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Disaster strikes holiday resorts.

Byline: By Geoff Mead

British holidaymakers described yesterday how their Christmas paradise getaway turned into a nightmare as the quake hit.

Many told of how they ran for their lives to escape the devastating impact of the following tidal waves.

It is thought that about 10,000 British people were in the area when the quake struck.

Unconfirmed reports suggested at least two Britons were among the dead in south Thailand.

Work is under way to assess the claims and diplomats admitted the figure was expected to rise.

Nick Stewart, whose 16-year-old son Charles is on a cricket tour in Sri Lanka with Harrow School, said the party arrived on Christmas Day and were due to play against Gall School in the test ground.

"They had gone up to get some practice and limber up for the game and the wave apparently washed over the pitch.

"And so they ran for cover, and they are now stationed in the Gall Fort Hotel.

"But their original hotel I don't think is in terribly good shape, I'm sad to say, but I am pleased to say the whole tour party and all the staff are fine."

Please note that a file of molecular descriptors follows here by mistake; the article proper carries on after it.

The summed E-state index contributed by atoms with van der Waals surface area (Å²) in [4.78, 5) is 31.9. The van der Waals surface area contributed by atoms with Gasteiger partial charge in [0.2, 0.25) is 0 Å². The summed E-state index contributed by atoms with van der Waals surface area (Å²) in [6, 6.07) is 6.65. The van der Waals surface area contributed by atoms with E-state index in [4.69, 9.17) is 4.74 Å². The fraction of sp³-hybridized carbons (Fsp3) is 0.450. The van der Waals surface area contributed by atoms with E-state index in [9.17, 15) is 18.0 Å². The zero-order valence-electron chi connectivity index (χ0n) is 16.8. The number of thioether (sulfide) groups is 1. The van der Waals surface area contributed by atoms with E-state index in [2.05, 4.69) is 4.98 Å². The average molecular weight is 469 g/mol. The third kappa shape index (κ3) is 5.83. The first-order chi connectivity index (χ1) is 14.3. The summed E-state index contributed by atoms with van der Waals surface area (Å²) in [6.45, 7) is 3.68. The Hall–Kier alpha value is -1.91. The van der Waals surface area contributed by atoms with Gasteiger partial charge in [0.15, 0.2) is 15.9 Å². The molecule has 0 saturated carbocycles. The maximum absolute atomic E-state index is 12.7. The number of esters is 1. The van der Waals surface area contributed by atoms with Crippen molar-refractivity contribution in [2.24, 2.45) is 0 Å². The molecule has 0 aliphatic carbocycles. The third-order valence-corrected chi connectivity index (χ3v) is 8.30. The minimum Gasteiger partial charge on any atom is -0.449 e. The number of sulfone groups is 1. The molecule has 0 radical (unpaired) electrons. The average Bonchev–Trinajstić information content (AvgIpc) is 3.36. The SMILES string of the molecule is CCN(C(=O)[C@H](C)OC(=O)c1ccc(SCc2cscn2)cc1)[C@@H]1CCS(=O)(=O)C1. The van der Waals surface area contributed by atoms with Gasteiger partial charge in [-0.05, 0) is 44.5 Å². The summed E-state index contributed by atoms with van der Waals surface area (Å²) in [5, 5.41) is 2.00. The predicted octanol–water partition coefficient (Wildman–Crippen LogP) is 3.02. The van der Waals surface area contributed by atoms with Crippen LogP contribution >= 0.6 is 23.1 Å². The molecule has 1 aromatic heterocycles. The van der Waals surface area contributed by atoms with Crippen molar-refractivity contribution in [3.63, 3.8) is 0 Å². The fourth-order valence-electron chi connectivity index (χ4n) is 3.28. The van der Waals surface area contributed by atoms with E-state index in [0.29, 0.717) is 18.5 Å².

Holidaymaker Nicola Barton, 33, from Croydon in Surrey, was halfway through her fortnight's holiday with husband Billy, daughter Charlotte and mother Jean when the wall of water struck.

The hairdresser and her family had paid a total of around pounds 8,000 for the Christmas break at the Paradise Island Resort in the Maldives, but she now said it looked like a "war zone".

She said it was now calm, but added: "It is just horrific.

"There are wooden sunbeds floating round the island, chairs from the restaurants and glass smashed everywhere, bulbs from the lighting.

"I feel a bit bemused to be honest. There are people here who are hysterical."

Simon Clark, a 29-year-old photographer from London was holidaying on the Thai island of Koh Ngai near Krabi with his girlfriend, Caroline Barton, 25, also of London.

"Suddenly this huge wave came, rushing down the beach, destroying everything in its wake," he said.

"People that were snorkelling were dragged along the coral and washed up on the beach, and people that were sunbathing got washed into the sea."

Mary Picking, a British tourist in Phuket, said: "We saw this enormous tidal wave approaching the beach and people started to run.

"Suddenly it was complete chaos. People were running and screaming as the waves hit."

* The Foreign and Commonwealth Office inquiry line that relatives and loved ones should use is 020 7008 0000.
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Publication:The Journal (Newcastle, England)
Date:Dec 27, 2004
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